Head To Head – Auchentoshan Valinch 2011 vs Valinch 2012
I quite fell in love with Valinch when it landed here. The 2011 edition, that is. It sold out before I managed to scoop a couple for future sipping sessions, but such is. These aren’t the sort of whiskies I generally squirrel away for any other reason than value and price point. Let’s face it…there’s always something new coming, as a mate of mine says. I did pick up the 2012 when it arrived, but found it…well…less exciting than its predecessor. Still quite a good dram, but it didn’t light my fire in the same way.
A few weeks back a mate of mine came by with a heel of the 2011. Lo and behold I still had a heel of the 2012. Neither were opened in the year of release, so rest assured these bottles are not on life support. Both have been open for a fair while, however, but I’m happy to report that they are still lively and bright. Perfect opportunity for the H2H I’ve wanted to do for quite some time. So let’s do it.
Right off…the 2011 is lighter in color than the 2012. While color means less than nothing in this reviewer’s eyes, it does speak to batch variation. In and of itself, no bad thing, so long as the quality stays uniformly high. The ’12 has a richer golden hue. The latter is just a hair shy in terms of abv.
Initial nosing…hmm…fairly consistent across, but the ’11 is definitely softer. Let’s dive in a little deeper.
Great wide appeal, I imagine. Fruity, sweet and infinitely approachable. May not be overly complex, but in a case like this – where everything is clean and rich – there’s no need to overcomplicate things.
Pretty sure this is exactly what I recall from a couple years back. And yes…I did go through my old tasting notes. a few new ones here, but mostly the same.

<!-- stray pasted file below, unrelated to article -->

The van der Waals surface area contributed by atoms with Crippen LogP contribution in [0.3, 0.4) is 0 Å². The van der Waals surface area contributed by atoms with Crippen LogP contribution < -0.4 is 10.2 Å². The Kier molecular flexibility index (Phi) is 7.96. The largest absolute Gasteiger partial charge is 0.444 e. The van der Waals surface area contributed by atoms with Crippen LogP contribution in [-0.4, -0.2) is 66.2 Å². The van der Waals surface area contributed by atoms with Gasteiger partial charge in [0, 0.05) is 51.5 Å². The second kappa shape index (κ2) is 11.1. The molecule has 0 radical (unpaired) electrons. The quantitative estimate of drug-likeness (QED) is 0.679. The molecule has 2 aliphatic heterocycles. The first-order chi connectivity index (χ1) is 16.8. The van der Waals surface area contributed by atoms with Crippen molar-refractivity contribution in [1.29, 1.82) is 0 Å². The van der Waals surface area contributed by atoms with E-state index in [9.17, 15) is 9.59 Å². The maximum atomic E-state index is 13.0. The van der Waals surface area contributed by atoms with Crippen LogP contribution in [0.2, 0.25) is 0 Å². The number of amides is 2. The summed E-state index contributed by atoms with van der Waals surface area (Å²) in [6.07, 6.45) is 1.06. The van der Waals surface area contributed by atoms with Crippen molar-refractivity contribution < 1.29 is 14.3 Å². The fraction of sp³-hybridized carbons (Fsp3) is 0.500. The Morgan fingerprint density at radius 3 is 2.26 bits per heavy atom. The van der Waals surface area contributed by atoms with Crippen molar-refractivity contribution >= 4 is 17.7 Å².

Nose: Yep. As expected. Soft vanillas and rich orange notes. Zest and all. Some tangerine or tangelo. Soft oak notes. Seems like lively bourbon barrels. Maybe even some first fill or virgin oak in there? Notes of almond and toasted marshmallow. Maybe even some very sweet, soft chocolate. Some fairly substantial spice notes that hint at just how active those American Oak barrels were.
Palate: Big bombastic arrival. Orange zest. Strong thread of dark vanilla. Yep…syrupy, with a lot of fruit. Some eucalyptus (again…those free-spirited American Oak barrels). Slight herbaceousness (am I spelling that right?). Even a touch of licorice. Lovely. Oaky linger.
Thoughts: Sticking with initial assessments. This is like a creamsicle. Originally scored an 88. No need to change it up.
Hmmm. The balance so effortlessly achieved in the 2011 is sadly MIA here. Still decent enough, but the palate can’t deliver what the nose hints at. Definitely not in the same league as the first edition.
Nose: Orange and vanilla. But sharper on the zest, and a little less on the sweet, pulp notes. Some chocolate, both white and milk. Definitely more chocolate than on the 2011 edition. Some syrupy fruits, bordering on jammy. Softer than expected, considering the wallop the palate delivers.
Palate: More aggressive here, with a fair bit more oak. Oily arrival. Drier and more harsh on those wet wooden notes. Citrus pith and oily orange skins. Dark chocolate. And again…some licorice.
Thoughts: I like the nose more than palate, but even the palate is decent. Seems younger than the previous batch though. Kinda reinforces the fears we have about both NAS and slippage.
– Images & Words: Curt
Yeah, metrics don’t always guarantee maintenance of standards and consistency – but no one ever does without them to ENHANCE standards and consistency. As seen with Highland Park, “flexibility” has just become a code word for “whatever we feel like using and don’t have to tell you about”. None of this stuff was ever conceived as NAS out of the concern that all of the big numbers wouldn’t fit on the labels.